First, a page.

What Is Capital Cost Allowance (CCA)?

Capital Cost Allowance (CCA) is an annual deduction in the Canadian income tax code that can be claimed on depreciable assets. Claimed as a percentage of the asset's cost for a number of years, the CCA is typically allowed for purchases that are expected to last for several years, such as buildings, plant and equipment, or machinery, as well as additions and improvements to such assets. The deduction is not allowed for spending on non-durable items such as business supplies.

Businesses can claim from zero to the maximum amount of CCA in any given year, and carry over any amount less than the maximum to claim for the next year.

Capital Cost Allowance (CCA) Deductions

The Canada Revenue Agency sets out at least 19 classes of annual rates at which CCA can be claimed, varying by the type of asset. Real estate has some of the lowest rates, ranging from 4% to 10%, depending on when it was acquired and the construction materials. As assets that rapidly depreciate, computers, systems software and motor vehicles have high CCA rates, of between 30% and 50%. A few categories of tools, work uniforms, and computer software are claimable at 100%—that is, the full value may be claimed in the first eligible year for CCA.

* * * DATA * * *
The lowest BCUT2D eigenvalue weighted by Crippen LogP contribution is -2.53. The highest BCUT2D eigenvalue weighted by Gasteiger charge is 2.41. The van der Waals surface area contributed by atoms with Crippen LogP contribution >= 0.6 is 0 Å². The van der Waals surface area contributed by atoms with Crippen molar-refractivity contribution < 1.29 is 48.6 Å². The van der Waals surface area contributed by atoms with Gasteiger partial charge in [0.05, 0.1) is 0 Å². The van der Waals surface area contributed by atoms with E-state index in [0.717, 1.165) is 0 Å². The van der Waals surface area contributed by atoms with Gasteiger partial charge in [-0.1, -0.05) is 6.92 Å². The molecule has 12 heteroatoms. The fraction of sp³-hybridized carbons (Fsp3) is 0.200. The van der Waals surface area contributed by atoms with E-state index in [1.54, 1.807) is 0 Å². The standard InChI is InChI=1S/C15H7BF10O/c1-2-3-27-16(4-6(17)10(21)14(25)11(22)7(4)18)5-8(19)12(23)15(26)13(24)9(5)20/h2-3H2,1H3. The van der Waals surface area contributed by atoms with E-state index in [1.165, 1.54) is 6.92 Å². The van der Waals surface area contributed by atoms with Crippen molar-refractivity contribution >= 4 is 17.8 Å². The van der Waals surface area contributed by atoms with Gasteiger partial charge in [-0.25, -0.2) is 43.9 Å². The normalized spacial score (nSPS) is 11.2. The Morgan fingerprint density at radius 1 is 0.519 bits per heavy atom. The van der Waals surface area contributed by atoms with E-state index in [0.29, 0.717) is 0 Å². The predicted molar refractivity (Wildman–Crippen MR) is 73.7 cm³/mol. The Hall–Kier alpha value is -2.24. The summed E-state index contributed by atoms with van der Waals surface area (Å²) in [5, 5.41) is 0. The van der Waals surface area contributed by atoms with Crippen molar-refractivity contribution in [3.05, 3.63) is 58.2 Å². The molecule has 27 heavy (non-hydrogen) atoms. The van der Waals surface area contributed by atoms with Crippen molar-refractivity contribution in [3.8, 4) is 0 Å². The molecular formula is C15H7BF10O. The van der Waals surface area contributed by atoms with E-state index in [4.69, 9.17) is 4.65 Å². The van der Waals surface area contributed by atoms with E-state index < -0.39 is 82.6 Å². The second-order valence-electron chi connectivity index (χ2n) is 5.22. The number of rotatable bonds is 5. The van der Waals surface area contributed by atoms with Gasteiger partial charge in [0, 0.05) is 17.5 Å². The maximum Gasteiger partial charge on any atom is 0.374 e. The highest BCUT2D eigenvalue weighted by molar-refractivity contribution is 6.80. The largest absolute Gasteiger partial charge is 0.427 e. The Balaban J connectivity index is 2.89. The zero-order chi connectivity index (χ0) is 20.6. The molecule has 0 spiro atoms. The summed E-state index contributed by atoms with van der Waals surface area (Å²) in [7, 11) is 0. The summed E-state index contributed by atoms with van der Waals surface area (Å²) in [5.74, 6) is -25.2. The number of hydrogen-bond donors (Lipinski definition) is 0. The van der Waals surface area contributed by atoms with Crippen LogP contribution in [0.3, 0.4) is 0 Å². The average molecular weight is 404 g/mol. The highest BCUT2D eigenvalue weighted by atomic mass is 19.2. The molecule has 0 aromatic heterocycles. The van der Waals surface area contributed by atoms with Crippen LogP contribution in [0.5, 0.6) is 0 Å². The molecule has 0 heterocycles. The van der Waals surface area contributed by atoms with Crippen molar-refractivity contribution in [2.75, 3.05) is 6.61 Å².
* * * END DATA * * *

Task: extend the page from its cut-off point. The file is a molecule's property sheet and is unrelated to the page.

A business needn't claim the maximum allowable amount of CCA in any given year, but may instead claim any amount from zero to the maximum. Any amount less than the maximum will be carried over to the next year and will be available to claim.